30 Mar

Every now and then trying to fix the boat degenerates into rushing around in circles between the boat and  my workshop and I begin to feel like some sort of frenetic, freshly-decapitated chicken. It does not help when the whole yard loses power just as I’ve finally assembled the correct piles of detritus for the task at hand. That happened twice this week. On the bright side, I (re)found the bolt that could easily have sunk my boat:

I wrote about this in my last post but when noticed the offending fastener in a pile of bits it reminded me ...

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ANN DAVISON: Solo Transatlantic on Felicity Ann

29 Mar

Ann Davison on Felicity Ann

Cast into the past to find the founding figure of bluewater feminism, the first in the line that leads to such modern-day heroines as Isabelle Autissier, Ellen MacArthur, and Samantha Davies, and you bump up hard against a woman named Ann Davison. She is remembered today, when she is remembered at all, as the first woman to sail solo across the Atlantic. She is also something of an enigma, wrapped up in a few ironies. Chief among these being the fact that she probably never would have gone to sea in the first place had she not fallen in ...

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La Cruz (rough) to Punta Mita (calm)

29 Mar

28-Mar-2012 punta mita, mexico.
Last night we talked about getting an early start today, heading to town for some leg stretching and breakfast, then straight back to the boat to get out of La Cruz before the wind picked up. So with an early start in mind it's no surprise that Lowe would sleep until eight-thirty. He's never slept late like that in his life.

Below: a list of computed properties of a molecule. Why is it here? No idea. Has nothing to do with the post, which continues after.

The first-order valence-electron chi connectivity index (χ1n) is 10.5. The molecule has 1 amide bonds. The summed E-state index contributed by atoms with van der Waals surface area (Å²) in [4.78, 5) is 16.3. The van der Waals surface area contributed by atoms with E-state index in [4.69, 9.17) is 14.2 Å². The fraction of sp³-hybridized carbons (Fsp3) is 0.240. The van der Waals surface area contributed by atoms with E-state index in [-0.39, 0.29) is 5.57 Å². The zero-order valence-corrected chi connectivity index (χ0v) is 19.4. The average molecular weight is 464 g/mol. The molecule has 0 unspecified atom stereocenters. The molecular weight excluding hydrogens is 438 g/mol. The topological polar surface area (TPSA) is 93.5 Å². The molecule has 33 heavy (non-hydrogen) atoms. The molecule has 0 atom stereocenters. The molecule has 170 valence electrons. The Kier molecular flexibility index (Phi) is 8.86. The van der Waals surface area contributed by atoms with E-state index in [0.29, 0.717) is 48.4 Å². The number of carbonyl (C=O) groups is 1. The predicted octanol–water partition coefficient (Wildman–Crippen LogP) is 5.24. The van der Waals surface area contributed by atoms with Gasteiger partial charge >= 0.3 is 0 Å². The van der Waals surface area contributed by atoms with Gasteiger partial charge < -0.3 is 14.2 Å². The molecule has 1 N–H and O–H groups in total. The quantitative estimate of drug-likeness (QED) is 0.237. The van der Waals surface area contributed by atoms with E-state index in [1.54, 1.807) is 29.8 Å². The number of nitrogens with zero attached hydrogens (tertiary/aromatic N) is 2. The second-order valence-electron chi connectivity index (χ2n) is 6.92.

So we rumbled in to town, went to YaYa's for chilaquiles, which for a non-egg eater like me is pretty much the greatest breakfast item ever invented, Ouest played with the dogs, fed the birds, ...

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La Cruz Anchorage, She Looks Nice in the Morning

28 Mar

27-Mar-2012 la cruz de huanacaxtle, mexico.
This morning we took advantage of the calm to head in to town. La Cruz is a nice little place though at eleven o'clock in the morning there isn't a whole lot happening. We found a restaurant open and serving breakfast, got Ouest a heaping plate of french toast and spent an hour perusing the book exchange. It's getting harder and harder these days for us Luddites without a Kindle to find a book so any opportunity is greatly appreciated. We wandered around until about one, had a couple of beers and then headed ...

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FEAR OF DRAGGING: Anchoring Tips for Scope Nazis and Other Scaredy Cats

27 Mar

Anchoring a sailboat

If you’re paranoid, anchoring out can be a validating experience. On the one hand, it seems rather simple. You walk up to the bow of your boat, drop a lump of metal overboard, let out some rode, and secure it somehow. Then you stroll back to your cockpit and admire your surroundings while enjoying a libation or two.

On the other hand, it can often seem fraught with danger. The closest equivalent I can think of, in terms of destroying a good night’s sleep with raw anxiety, are those guys who sleep out on mountains they are climbing in sacks ...